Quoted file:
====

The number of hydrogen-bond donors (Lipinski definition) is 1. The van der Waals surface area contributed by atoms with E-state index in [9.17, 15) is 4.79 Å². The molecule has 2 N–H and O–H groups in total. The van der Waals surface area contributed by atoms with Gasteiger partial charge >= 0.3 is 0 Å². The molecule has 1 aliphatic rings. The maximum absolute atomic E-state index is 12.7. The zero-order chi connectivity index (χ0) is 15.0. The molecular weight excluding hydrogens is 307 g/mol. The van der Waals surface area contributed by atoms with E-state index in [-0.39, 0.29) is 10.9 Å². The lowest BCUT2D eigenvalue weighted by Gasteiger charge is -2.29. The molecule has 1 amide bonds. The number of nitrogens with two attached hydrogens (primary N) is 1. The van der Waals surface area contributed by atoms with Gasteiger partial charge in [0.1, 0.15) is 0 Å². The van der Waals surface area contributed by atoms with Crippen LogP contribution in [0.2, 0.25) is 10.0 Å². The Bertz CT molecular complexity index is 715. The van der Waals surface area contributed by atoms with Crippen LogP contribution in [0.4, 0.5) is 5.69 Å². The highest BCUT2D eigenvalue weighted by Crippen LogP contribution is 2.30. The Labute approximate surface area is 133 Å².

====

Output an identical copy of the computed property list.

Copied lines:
The number of hydrogen-bond donors (Lipinski definition) is 1. The van der Waals surface area contributed by atoms with E-state index in [9.17, 15) is 4.79 Å². The molecule has 2 N–H and O–H groups in total. The van der Waals surface area contributed by atoms with Gasteiger partial charge >= 0.3 is 0 Å². The molecule has 1 aliphatic rings. The maximum absolute atomic E-state index is 12.7. The zero-order chi connectivity index (χ0) is 15.0. The molecular weight excluding hydrogens is 307 g/mol. The van der Waals surface area contributed by atoms with E-state index in [-0.39, 0.29) is 10.9 Å². The lowest BCUT2D eigenvalue weighted by Gasteiger charge is -2.29. The molecule has 1 amide bonds. The number of nitrogens with two attached hydrogens (primary N) is 1. The van der Waals surface area contributed by atoms with Gasteiger partial charge in [0.1, 0.15) is 0 Å². The van der Waals surface area contributed by atoms with Crippen LogP contribution in [0.2, 0.25) is 10.0 Å². The Bertz CT molecular complexity index is 715. The van der Waals surface area contributed by atoms with Crippen LogP contribution in [0.4, 0.5) is 5.69 Å². The highest BCUT2D eigenvalue weighted by Crippen LogP contribution is 2.30. The Labute approximate surface area is 133 Å².